29. 29. Position the City as a Higher-profile Arts Destination <ul><li>Strategies/Actions </li></ul><ul><ul><li>Create new visual ‘arts points’ throughout the City </li></ul></ul><ul><ul><li>Develop clear brand and identity for the City’s Creative and Cultural Community (markets: Merrimack Valley, Canada, northeast corridor) </li></ul></ul><ul><ul><li>Improve signage and use arts community to make the improvements (Pandora) </li></ul></ul><ul><ul><li>Create highly-visible programs/events focused on the arts (Merrimack River “Mill Lights” event) </li></ul></ul><ul><li>Models </li></ul><ul><ul><li>Storefront Artists Project in Pittsfield </li></ul></ul><ul><ul><li>Grand Rapids’ Art Prize project </li></ul></ul><ul><ul><li>Portland (OR) and Pittsburgh Design Zones </li></ul></ul>
  30. 30. <ul><ul><li>The Storefront Artists Project in Pittsfield was initiated several years ago. Artists worked with building owners to locate artists’ studio in empty or underutilized storefronts. The downtown became a much more vibrant and attractive location, and artists were able to gain a higher profile in the city. </li></ul></ul><ul><ul><li>Grand Rapids has started a project called Art Prize – artists in the city submit art work to a jury. Those items selected are located in stores and businesses through the city, and the public votes on the winner. The winner for the best work of art gets a prize (in the case of Grand Rapids it’s $250,000). The long-term, broader impact is that this project gets tens of thousands of people looking at and evaluating art work. One educational institution had 30,000 people visit its gallery during the exhibit. </li></ul></ul><ul><ul><li>Portland (OR) and Pittsburgh have created designated neighborhoods for the development of a Design Zone. The Zone attracts individual artists and design-related firms to the neighborhood. In each city, the Zones have become a destination for artists and designers in both commercial and live-work space, but the organizers of the Zones sponsor events that bring in people from all over the cities. </li></ul></ul>Models
  31. 31. <ul><li>Strategies/Actions </li></ul><ul><ul><li>Reciprocal discounts and customized information to extend audience stays (Radisson, Verizon Wireless, MHT airport) </li></ul></ul><ul><ul><li>Leverage one-time impact events (political campaigns, summer antique show, etc.) </li></ul></ul><ul><ul><li>Knit together stand-alone exhibits and museums thru maps and common themes of industrial heritage, river, mills, native American-French-Canadian-immigrant heritage </li></ul></ul><ul><li>Models </li></ul><ul><ul><li>Connecticut Wine Trail </li></ul></ul><ul><ul><li>Convention Center cross selling </li></ul></ul>Capitalize on Existing Visitor Base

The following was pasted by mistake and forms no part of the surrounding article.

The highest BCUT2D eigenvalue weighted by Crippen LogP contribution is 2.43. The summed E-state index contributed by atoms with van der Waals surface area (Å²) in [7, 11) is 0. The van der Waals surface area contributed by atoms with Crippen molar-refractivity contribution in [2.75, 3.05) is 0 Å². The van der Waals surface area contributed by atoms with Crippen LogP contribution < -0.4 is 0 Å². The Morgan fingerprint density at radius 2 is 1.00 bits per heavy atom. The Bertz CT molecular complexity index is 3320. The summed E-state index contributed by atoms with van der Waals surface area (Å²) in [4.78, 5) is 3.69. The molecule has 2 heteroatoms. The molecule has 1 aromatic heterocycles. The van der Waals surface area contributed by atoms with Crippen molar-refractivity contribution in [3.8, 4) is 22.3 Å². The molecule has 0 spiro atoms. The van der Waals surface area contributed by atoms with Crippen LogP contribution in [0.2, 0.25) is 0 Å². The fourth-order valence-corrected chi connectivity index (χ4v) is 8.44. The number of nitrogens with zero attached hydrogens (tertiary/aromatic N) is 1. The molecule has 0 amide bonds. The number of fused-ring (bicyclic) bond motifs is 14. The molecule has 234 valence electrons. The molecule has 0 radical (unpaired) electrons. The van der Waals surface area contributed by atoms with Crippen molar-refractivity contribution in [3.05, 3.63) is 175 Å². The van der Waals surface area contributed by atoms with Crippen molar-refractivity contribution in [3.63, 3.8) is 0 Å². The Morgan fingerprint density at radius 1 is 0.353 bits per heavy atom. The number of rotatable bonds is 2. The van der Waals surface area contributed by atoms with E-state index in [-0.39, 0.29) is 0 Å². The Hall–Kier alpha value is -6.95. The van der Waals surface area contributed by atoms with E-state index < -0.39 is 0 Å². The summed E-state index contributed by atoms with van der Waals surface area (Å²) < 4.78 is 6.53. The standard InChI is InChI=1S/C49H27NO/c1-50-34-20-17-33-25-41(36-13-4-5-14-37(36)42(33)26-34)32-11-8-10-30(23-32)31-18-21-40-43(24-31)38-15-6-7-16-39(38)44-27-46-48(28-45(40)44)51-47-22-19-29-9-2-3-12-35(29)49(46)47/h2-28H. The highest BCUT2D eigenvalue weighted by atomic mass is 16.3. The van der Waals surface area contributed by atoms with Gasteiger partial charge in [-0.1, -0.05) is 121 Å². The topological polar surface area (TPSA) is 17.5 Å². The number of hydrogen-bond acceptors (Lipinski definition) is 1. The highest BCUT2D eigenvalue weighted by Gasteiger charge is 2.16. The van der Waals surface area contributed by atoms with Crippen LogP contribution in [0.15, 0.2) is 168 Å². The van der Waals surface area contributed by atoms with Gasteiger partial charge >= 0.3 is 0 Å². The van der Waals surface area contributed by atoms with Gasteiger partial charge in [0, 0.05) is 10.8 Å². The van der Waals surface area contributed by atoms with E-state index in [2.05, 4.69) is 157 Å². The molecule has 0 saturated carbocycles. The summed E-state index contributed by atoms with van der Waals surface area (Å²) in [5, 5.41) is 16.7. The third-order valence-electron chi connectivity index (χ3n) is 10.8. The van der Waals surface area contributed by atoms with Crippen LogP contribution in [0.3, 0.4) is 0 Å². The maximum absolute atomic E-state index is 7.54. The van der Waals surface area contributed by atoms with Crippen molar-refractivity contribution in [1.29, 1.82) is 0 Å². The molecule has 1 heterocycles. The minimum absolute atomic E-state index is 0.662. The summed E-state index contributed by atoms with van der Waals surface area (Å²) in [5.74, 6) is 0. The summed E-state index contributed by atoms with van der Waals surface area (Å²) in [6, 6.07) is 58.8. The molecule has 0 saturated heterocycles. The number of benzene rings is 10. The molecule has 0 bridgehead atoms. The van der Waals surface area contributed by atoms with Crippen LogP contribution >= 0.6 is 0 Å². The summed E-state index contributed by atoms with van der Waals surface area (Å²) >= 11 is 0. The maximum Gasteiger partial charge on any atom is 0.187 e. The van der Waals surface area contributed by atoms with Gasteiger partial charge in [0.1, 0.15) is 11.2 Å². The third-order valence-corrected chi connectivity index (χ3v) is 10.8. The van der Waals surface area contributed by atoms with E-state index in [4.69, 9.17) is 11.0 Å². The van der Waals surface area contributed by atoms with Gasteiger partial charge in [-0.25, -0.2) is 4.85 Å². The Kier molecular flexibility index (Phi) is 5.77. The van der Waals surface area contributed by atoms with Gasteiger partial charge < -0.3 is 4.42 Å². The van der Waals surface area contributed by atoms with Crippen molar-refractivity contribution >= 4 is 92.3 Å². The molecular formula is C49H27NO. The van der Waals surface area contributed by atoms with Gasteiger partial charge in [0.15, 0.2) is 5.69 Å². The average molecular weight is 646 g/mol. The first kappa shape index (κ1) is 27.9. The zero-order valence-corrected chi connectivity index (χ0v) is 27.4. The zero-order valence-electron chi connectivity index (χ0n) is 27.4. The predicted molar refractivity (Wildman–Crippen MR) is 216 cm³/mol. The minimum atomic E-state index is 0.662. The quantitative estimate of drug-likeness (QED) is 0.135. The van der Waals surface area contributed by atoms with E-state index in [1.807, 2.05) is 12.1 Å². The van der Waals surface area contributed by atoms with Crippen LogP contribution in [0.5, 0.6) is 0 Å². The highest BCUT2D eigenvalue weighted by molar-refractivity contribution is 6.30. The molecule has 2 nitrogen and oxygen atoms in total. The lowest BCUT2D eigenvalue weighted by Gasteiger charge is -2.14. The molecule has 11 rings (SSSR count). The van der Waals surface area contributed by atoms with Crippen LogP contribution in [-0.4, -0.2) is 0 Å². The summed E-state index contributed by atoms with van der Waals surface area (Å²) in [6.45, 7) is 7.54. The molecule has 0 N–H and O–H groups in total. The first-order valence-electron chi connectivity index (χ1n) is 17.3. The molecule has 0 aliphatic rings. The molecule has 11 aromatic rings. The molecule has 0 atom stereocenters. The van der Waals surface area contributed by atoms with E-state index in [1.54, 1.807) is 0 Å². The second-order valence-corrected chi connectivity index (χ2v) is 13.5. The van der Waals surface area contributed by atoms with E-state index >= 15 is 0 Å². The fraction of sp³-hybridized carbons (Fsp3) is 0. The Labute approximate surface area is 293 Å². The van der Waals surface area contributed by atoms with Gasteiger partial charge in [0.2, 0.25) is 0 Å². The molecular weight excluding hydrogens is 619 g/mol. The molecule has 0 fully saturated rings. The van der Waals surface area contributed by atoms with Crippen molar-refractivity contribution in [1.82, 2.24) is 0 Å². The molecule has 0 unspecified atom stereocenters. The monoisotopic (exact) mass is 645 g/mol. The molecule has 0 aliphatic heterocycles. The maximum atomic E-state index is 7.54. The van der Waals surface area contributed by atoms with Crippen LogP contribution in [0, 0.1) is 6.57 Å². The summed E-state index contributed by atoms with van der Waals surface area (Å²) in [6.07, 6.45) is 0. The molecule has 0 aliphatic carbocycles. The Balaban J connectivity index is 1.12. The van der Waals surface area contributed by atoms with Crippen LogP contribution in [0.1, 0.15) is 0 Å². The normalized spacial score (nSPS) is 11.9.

32. 32. <ul><li>Strategies/Actions </li></ul><ul><ul><li>Create relationship between Creative Economy and the Arts Directors/Coordinators in each institution </li></ul></ul><ul><ul><li>Work with the institutions on building and programmatic expansion plans and offer the assistance/support of the Creative Economy </li></ul></ul><ul><ul><li>Organize Art Education courses/programs that can bring in new audiences/customers </li></ul></ul><ul><li>Models </li></ul><ul><ul><li>Savannah School of Art & Design </li></ul></ul><ul><ul><li>Milwaukee Institute of Art & Design </li></ul></ul><ul><ul><li>Campus Provincetown </li></ul></ul>Take Advantage of Assets and Benefits of Higher Ed
  33. 33. <ul><ul><li>The Milwaukee Institute of Art & Design (MIAD) has developed strong partnerships and relationships with for-profit businesses and the arts community that have led to new products, new arts and cultural events, and the revitalization of one neighborhood. </li></ul></ul><ul><ul><li>Campus Provincetown is an effort on the part of the arts and educational communities in Provincetown to bring in new audiences to the city. The program offers a variety of art-related educational and instructional programs in the arts and helps bring in new visitors and tourists. </li></ul></ul>Models
  34. 34. <ul><li>Strategies/Actions </li></ul><ul><ul><li>Create more effective outreach to the business community; CEO tour of venues with signature event </li></ul></ul><ul><ul><li>Educate the business community about the revenue and job generating capacity of the Creative Economy </li></ul></ul><ul><ul><li>Develop mutually-beneficial programmatic relationship with the business community </li></ul></ul><ul><li>Models </li></ul><ul><ul><li>Milwaukee Artist-in-Residency program </li></ul></ul><ul><ul><li>Maine's Creative Economy program </li></ul></ul><ul><ul><li>Washington DC Business Improvement District </li></ul></ul><ul><ul><li>New Mexico's Arts and Business Partnership program </li></ul></ul>Build a Stronger Relationship with the Business Community
  35. 35. <ul><ul><li>In Milwaukee one of the hotels in the downtown created an Artist-in-Residency program in which a local artist worked on his paintings in the lobby of the hotel. The program elevated the visibility of the arts and artists and also made the lobby of the hotel more attractive </li></ul></ul><ul><ul><li>Through Maine's Creative Economy program groups have been organized to make formal presentations to business and political leaders about the economic role of arts and culture. </li></ul></ul><ul><ul><li>In Washington DC, the local Business Improvement District (BID) play a major role in advocating for and supporting the work of artists and arts organizations – most BIDs have very little to do with the arts. </li></ul></ul><ul><ul><li>New Mexico's Arts and Business Partnership program stimulates commerce through business training for artists and business collaborations. </li></ul></ul>Models